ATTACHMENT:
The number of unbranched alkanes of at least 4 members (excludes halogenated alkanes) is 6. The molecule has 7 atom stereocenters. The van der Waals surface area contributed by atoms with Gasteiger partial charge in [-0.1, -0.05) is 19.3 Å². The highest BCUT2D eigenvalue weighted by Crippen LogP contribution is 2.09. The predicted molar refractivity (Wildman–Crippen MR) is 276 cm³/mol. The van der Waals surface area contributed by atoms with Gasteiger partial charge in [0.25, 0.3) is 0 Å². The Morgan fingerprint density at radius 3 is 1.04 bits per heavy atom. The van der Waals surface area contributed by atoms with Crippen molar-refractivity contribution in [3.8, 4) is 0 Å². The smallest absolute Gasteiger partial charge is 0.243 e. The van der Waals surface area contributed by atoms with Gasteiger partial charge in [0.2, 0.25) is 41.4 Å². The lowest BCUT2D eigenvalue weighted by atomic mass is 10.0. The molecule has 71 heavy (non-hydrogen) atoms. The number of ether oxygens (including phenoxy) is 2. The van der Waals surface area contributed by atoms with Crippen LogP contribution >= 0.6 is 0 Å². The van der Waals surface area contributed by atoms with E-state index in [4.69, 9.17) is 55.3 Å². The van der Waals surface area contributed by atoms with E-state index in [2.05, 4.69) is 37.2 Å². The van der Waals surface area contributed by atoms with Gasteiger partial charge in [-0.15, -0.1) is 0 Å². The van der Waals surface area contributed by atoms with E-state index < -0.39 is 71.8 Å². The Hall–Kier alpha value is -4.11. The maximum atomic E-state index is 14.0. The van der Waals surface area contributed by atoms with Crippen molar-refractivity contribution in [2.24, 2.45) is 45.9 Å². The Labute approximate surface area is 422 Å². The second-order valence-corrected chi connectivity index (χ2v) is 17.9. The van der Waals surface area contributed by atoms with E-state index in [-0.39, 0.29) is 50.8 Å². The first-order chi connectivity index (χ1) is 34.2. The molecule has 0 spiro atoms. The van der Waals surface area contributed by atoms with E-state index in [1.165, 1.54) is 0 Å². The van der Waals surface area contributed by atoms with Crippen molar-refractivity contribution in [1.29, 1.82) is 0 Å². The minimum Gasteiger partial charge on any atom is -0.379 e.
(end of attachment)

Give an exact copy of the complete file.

The number of unbranched alkanes of at least 4 members (excludes halogenated alkanes) is 6. The molecule has 7 atom stereocenters. The van der Waals surface area contributed by atoms with Gasteiger partial charge in [-0.1, -0.05) is 19.3 Å². The highest BCUT2D eigenvalue weighted by Crippen LogP contribution is 2.09. The predicted molar refractivity (Wildman–Crippen MR) is 276 cm³/mol. The van der Waals surface area contributed by atoms with Gasteiger partial charge in [0.25, 0.3) is 0 Å². The Morgan fingerprint density at radius 3 is 1.04 bits per heavy atom. The van der Waals surface area contributed by atoms with Crippen molar-refractivity contribution in [3.8, 4) is 0 Å². The smallest absolute Gasteiger partial charge is 0.243 e. The van der Waals surface area contributed by atoms with Gasteiger partial charge in [0.2, 0.25) is 41.4 Å². The lowest BCUT2D eigenvalue weighted by atomic mass is 10.0. The molecule has 71 heavy (non-hydrogen) atoms. The number of ether oxygens (including phenoxy) is 2. The van der Waals surface area contributed by atoms with Crippen LogP contribution >= 0.6 is 0 Å². The van der Waals surface area contributed by atoms with E-state index in [4.69, 9.17) is 55.3 Å². The van der Waals surface area contributed by atoms with E-state index in [2.05, 4.69) is 37.2 Å². The van der Waals surface area contributed by atoms with Gasteiger partial charge in [-0.15, -0.1) is 0 Å². The van der Waals surface area contributed by atoms with E-state index < -0.39 is 71.8 Å². The Hall–Kier alpha value is -4.11. The maximum atomic E-state index is 14.0. The van der Waals surface area contributed by atoms with Crippen molar-refractivity contribution in [2.24, 2.45) is 45.9 Å². The Labute approximate surface area is 422 Å². The second-order valence-corrected chi connectivity index (χ2v) is 17.9. The van der Waals surface area contributed by atoms with E-state index in [-0.39, 0.29) is 50.8 Å². The first-order chi connectivity index (χ1) is 34.2. The molecule has 0 spiro atoms. The van der Waals surface area contributed by atoms with E-state index in [1.165, 1.54) is 0 Å². The van der Waals surface area contributed by atoms with Crippen molar-refractivity contribution in [1.29, 1.82) is 0 Å². The minimum Gasteiger partial charge on any atom is -0.379 e.